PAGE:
The mutual benefits that protection is believed to procure are often part of a long chain of dependence that link several ontological levels by a series of duplications of asymmetrical relations. Just as humans take care of the animals and plants from which they derive their subsistence, they may themselves be protected by another group of non-humans: the deities, who derive from their patronage the most substantial of advantages, namely their own raison d’être. These deities, who are in some cases hypostases of a plant or an animal particularly important to the local economy, are thus seen as founding ancestors and guarantors of the humans’ well-being. At the same time, they are regarded as the condition (or even the direct creators) of the effective domination over the non-humans that the humans use and protect. This is clearly illustrated by the example of the Exirit-Bulagat, a group of Buryat herders in Cisbaikalia (Hamayon 1990, Ch. XII). For these people, herding, although adopted only relatively recently, has become their dominant activity and the motor of their social and ceremonial life; so much so, indeed, that they claim to have been engendered by a heavenly bovine, Buxa nojon, or Lord Bull, the tribe’s principal deity upon which minor ancestral figures depend. Several times each year, mares are sacrificed to the Lord Bull and to the ancestors to ensure good luck and wealth and to persuade them to protect the herds and ensure their growth. The victims are sacrificed to the deity in order that it will then fill their meat with grace and so too the humans when they consume it. Furthermore, every herdsman has in his herd a “consecrated” bull that must never be maltreated or mounted or sold or castrated. This is the embodied emissary of the Lord Bull and of his inexhaustible virility and it guarantees and promotes the fecundity of the domesticated animals. The care that the humans lavish upon this bull represents, as it were, a service that they render to their bull-ancestor to thank it for its fertilizing power, while the souls of the sacrificed mares that are offered up to this deity, as a substitute for human souls, constitute a propitiatory gift motivated by the hope that the deity will concede its benefits to the humans and its protection to their herds. By distinguishing between these oblations—on the one hand a restitution of life through care for the sacred animal and, on the other, a restitution of souls through the death of the mares—the humans avoid having to repay the bull the debt that they have incurred toward its hypostasis. In this way, protection can become the all-encompassing value of a system of interactions that combines two asymmetrical relationships: a relation of predation in which one takes the lives of non-human dependents without allowing them any direct recompense, and a gift-giving relation in which one offers protected non-humans to non-human protectors so as to encourage the latter to perpetuate the domination that they allow the humans to exercise over the former (For a fuller analysis of the case of the Exirit-Bulagat, see Ch. XV).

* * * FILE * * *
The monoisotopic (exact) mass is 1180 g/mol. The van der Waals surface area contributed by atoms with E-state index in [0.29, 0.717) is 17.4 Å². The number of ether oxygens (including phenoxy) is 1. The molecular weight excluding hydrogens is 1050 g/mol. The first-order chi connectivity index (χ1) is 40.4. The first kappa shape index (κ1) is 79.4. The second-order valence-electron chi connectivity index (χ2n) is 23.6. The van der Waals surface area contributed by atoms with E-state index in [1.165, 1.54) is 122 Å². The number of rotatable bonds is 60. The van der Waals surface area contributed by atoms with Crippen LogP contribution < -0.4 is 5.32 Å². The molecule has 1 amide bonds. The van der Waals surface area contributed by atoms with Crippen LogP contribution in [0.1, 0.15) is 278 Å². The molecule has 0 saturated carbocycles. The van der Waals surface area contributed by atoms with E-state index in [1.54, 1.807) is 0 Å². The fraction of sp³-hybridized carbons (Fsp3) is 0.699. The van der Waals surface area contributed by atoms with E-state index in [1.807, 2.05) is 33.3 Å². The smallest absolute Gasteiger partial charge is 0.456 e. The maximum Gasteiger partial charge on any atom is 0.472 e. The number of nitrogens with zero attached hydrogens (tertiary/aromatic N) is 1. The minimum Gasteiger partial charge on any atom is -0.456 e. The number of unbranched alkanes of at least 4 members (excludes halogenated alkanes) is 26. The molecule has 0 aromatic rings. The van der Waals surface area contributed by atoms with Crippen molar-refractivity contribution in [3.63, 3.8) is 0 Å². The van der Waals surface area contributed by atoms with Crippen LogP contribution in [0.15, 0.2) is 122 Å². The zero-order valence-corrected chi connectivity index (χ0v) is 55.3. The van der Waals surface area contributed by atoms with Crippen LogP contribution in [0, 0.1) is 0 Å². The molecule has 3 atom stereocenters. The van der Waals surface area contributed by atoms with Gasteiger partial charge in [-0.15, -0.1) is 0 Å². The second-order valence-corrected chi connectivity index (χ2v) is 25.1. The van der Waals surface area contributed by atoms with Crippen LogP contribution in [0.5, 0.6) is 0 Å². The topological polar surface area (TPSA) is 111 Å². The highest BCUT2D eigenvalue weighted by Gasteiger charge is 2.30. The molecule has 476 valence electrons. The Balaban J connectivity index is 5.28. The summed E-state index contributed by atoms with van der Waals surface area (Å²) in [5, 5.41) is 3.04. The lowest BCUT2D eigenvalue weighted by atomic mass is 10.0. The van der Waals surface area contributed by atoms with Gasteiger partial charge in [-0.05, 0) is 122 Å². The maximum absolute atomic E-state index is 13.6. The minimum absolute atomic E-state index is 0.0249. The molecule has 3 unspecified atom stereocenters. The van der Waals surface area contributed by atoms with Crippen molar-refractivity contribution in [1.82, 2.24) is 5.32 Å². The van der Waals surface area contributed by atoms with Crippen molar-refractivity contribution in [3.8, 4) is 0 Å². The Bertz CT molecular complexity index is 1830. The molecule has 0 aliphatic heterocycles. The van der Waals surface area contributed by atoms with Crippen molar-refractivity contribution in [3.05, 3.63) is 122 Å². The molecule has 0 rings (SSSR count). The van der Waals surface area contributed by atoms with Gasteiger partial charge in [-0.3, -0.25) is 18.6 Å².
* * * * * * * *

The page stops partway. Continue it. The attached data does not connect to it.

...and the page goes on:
As I understand it, transmission is above all what allows the dead, through filiation, to gain a hold over the living. We may owe many things to those who have preceded us: material goods and land received as bequests, prerogatives that are inherited—responsibilities, hereditary statuses and functions, and symbolic attributes such as a name or the possession of certain kinds of knowledge; and also physical, mental or behavioural characteristics reputed to be inherited. The extent of this material and immaterial patrimony through which we are indebted to previous generations varies enormously from one civilization and social situation to another, but it largely depends not only on the quantity of transmitted items, but also and above all on the importance ascribed to the very phenomenon of transmission, understood as an accepted dependence upon more or less distant ancestors. In every collective, things pass down from one generation to another in accordance with precise and recognized norms. However, it is only in certain circumstances that this ceding process acquires the form of a veritable debt owed by the living to the dead, the former considering themselves to be debtors of the latter with regard to more or less everything that conditions their existence. This includes the order and values according to which they live, the means of subsistence placed at their disposition, the differential advantages that they may enjoy and even their very persons, in as much as a person is formed by principles, substances and in some cases a destiny that stems from one’s direct parents and those who, in the past, engendered them. In order to transmit such things, real and fictitious genealogies are certainly needed, genealogies that go back quite a long way and explicit indications stipulating what each individual has the right to receive by way of the identity, privileges and obligations that are transmitted through these channels stretching down from the past. It seems reasonable to assume, however, that initial conditions are less important than the institutional consequences that the preponderance of some specific schema of relations with others may gradually have acquired. The depth of genealogies, the rules unequivocally confirming a maternal or paternal filiation, the segmentation into different descent groups that act in the manner of moral persons, and the legitimation of rights stemming from particular ancestral groups: all these are mechanisms that anthropologists for a long time failed to recognize to be by no means universal. Now however, it seems that they should be regarded as the means that certain collectives employ in order dogmatically to perpetuate the sovereignty that the dead exercise over the living through relations of transmission.